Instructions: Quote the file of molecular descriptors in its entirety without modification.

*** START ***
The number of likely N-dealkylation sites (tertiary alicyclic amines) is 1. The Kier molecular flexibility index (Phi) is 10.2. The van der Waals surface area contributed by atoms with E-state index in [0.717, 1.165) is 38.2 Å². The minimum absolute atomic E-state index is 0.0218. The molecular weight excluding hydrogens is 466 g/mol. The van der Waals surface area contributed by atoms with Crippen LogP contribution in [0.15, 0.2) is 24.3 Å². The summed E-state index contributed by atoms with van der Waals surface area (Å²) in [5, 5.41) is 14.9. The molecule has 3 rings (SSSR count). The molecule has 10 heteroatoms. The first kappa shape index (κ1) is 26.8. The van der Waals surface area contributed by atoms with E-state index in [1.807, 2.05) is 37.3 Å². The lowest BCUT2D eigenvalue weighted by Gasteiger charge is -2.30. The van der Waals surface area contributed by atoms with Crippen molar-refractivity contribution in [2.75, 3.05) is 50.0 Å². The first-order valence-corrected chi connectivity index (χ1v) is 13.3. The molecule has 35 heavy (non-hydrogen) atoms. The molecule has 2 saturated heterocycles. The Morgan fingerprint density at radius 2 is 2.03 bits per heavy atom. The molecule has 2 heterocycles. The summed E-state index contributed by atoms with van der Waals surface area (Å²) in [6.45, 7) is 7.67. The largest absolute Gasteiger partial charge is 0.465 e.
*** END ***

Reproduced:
The number of likely N-dealkylation sites (tertiary alicyclic amines) is 1. The Kier molecular flexibility index (Phi) is 10.2. The van der Waals surface area contributed by atoms with E-state index in [0.717, 1.165) is 38.2 Å². The minimum absolute atomic E-state index is 0.0218. The molecular weight excluding hydrogens is 466 g/mol. The van der Waals surface area contributed by atoms with Crippen LogP contribution in [0.15, 0.2) is 24.3 Å². The summed E-state index contributed by atoms with van der Waals surface area (Å²) in [5, 5.41) is 14.9. The molecule has 3 rings (SSSR count). The molecule has 10 heteroatoms. The first kappa shape index (κ1) is 26.8. The van der Waals surface area contributed by atoms with E-state index in [1.807, 2.05) is 37.3 Å². The lowest BCUT2D eigenvalue weighted by Gasteiger charge is -2.30. The van der Waals surface area contributed by atoms with Crippen molar-refractivity contribution in [2.75, 3.05) is 50.0 Å². The first-order valence-corrected chi connectivity index (χ1v) is 13.3. The molecule has 35 heavy (non-hydrogen) atoms. The molecule has 2 saturated heterocycles. The Morgan fingerprint density at radius 2 is 2.03 bits per heavy atom. The molecule has 2 heterocycles. The summed E-state index contributed by atoms with van der Waals surface area (Å²) in [6.45, 7) is 7.67. The largest absolute Gasteiger partial charge is 0.465 e.